I’m starting to get a bit nervous now. I knew if I lose control of her, she will surely break in a run, and all the other horses will likely follow in suit.
Finally the trail leader notices my horse acting up and has every one slow down so my horse can catch up.
    Well, after another close call, we all made it back to the stable safely. We were all drenched to the bone. By now the rain has stopped, but the horses are too wet to take back out. So Richard and I go next door to a little café and ate lunch. We are both totally soaking wet, and I’m thinking; this is awful people are staring at us.
    While at the café, Richard says, “When we dry off, and the sun comes out, we’ll go again.” But, I am not certain I want to go. Richard says, “Oh, we’re not going to go back with the group. We’ll go a different way. This way your horse won’t get so distracted by the other horses.”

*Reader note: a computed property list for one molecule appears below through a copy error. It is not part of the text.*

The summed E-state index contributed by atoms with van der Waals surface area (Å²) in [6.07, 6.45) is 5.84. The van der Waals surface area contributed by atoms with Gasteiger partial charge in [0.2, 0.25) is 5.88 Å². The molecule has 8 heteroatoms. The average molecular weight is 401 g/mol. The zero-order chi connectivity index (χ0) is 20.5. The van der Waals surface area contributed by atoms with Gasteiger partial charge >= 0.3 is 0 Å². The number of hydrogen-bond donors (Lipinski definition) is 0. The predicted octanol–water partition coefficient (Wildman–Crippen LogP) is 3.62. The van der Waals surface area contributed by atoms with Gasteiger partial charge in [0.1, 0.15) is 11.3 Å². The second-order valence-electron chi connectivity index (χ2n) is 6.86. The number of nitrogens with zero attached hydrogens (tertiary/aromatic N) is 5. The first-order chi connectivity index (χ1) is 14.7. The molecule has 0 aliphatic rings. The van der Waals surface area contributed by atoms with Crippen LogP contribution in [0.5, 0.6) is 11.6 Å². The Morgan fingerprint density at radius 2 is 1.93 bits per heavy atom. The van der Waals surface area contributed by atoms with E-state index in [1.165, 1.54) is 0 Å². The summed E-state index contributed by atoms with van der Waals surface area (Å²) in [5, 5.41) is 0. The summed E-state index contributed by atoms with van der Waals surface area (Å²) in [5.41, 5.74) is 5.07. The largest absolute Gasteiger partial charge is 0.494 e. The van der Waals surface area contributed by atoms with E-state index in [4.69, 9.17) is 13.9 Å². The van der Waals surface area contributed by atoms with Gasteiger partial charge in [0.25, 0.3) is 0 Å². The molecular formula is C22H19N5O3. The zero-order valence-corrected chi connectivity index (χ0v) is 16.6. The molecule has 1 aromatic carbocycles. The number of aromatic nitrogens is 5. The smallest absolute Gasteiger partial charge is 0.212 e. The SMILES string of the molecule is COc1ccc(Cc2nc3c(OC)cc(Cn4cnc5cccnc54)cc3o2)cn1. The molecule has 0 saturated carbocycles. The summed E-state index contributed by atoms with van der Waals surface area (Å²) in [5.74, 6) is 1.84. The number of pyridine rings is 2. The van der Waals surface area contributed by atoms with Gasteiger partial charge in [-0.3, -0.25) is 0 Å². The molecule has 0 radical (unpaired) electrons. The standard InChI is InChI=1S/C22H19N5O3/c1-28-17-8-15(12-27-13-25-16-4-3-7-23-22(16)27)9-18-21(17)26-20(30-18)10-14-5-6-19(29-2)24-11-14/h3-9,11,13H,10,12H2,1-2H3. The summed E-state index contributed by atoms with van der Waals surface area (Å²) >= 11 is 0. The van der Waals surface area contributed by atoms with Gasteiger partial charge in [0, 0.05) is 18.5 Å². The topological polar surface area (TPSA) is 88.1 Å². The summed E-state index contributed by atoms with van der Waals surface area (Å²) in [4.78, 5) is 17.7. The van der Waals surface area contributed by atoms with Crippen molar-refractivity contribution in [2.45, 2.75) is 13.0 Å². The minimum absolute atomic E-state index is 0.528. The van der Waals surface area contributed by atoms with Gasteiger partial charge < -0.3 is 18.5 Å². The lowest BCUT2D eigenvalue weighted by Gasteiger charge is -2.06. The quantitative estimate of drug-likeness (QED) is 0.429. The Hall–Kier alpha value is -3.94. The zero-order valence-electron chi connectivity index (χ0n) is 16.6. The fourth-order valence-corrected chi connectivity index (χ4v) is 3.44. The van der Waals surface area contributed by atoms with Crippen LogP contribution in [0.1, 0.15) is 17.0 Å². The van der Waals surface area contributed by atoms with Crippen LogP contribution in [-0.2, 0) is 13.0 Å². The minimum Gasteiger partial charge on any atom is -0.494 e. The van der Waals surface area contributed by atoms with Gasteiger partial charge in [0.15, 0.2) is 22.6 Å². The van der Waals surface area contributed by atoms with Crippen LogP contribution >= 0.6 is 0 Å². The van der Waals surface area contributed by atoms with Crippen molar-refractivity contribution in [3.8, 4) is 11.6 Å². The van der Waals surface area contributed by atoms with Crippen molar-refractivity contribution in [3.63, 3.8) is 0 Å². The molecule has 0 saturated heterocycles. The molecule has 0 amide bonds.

I was still kind of reluctant to go out again. But, I had enjoyed the ride earlier, before the rain had hit. So I finally said, “Okay, but I want the same horse I had on the trail ride.” Richard says, ”Okay no problem.” And I then said, “Okay, but make sure it’s the same one. I know a lot of them horses look alike.” He assured me I would get the same horse.
So finally, after an hour had gone by, we are all dried out, and the sun is hot, and we’re ready to give it another go. Richard brings my horse to me. Right off, I notice a wrong color bridle on her. I point this out to Richard.
    “Are you sure this is the same horse? My horse had on a purple bridle.”
    “I think they just switched bridles on her,” he says.
    Convinced that perhaps he is right, I mount the horse and start to follow Richard. But, before we even leave the stable, I sense, “Ummmm, I still don’t think this is the same horse. This one appears a bit agitated.” However, I said nothing.